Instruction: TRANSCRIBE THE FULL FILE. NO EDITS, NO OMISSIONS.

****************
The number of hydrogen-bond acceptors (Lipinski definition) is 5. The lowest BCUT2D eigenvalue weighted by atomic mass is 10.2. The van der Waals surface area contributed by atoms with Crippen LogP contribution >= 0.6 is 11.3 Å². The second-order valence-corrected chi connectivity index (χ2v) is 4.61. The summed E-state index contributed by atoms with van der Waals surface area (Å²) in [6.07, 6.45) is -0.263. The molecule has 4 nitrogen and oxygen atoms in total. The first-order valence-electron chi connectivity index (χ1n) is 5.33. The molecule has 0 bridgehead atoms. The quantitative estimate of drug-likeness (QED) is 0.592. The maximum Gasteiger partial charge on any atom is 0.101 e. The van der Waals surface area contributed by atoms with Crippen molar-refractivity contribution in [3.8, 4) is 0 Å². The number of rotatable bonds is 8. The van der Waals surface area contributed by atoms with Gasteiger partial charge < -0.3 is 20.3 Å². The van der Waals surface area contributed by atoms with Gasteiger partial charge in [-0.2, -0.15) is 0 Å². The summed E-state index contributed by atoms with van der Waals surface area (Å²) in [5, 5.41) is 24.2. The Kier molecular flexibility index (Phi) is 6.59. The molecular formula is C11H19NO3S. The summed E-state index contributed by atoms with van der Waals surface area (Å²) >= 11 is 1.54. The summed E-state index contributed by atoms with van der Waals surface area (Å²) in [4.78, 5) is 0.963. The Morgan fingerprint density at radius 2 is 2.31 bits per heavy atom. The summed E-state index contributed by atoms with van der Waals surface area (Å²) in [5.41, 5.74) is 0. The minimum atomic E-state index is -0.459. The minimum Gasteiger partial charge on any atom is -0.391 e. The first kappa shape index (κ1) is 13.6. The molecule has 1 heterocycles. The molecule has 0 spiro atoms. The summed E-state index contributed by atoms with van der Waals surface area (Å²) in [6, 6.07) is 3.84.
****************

The number of hydrogen-bond acceptors (Lipinski definition) is 5. The lowest BCUT2D eigenvalue weighted by atomic mass is 10.2. The van der Waals surface area contributed by atoms with Crippen LogP contribution >= 0.6 is 11.3 Å². The second-order valence-corrected chi connectivity index (χ2v) is 4.61. The summed E-state index contributed by atoms with van der Waals surface area (Å²) in [6.07, 6.45) is -0.263. The molecule has 4 nitrogen and oxygen atoms in total. The first-order valence-electron chi connectivity index (χ1n) is 5.33. The molecule has 0 bridgehead atoms. The quantitative estimate of drug-likeness (QED) is 0.592. The maximum Gasteiger partial charge on any atom is 0.101 e. The van der Waals surface area contributed by atoms with Crippen molar-refractivity contribution in [3.8, 4) is 0 Å². The number of rotatable bonds is 8. The van der Waals surface area contributed by atoms with Gasteiger partial charge < -0.3 is 20.3 Å². The van der Waals surface area contributed by atoms with Gasteiger partial charge in [-0.2, -0.15) is 0 Å². The summed E-state index contributed by atoms with van der Waals surface area (Å²) in [5, 5.41) is 24.2. The Kier molecular flexibility index (Phi) is 6.59. The molecular formula is C11H19NO3S. The summed E-state index contributed by atoms with van der Waals surface area (Å²) >= 11 is 1.54. The summed E-state index contributed by atoms with van der Waals surface area (Å²) in [4.78, 5) is 0.963. The Morgan fingerprint density at radius 2 is 2.31 bits per heavy atom. The summed E-state index contributed by atoms with van der Waals surface area (Å²) in [5.41, 5.74) is 0. The minimum atomic E-state index is -0.459. The minimum Gasteiger partial charge on any atom is -0.391 e. The first kappa shape index (κ1) is 13.6. The molecule has 1 heterocycles. The molecule has 0 spiro atoms. The summed E-state index contributed by atoms with van der Waals surface area (Å²) in [6, 6.07) is 3.84.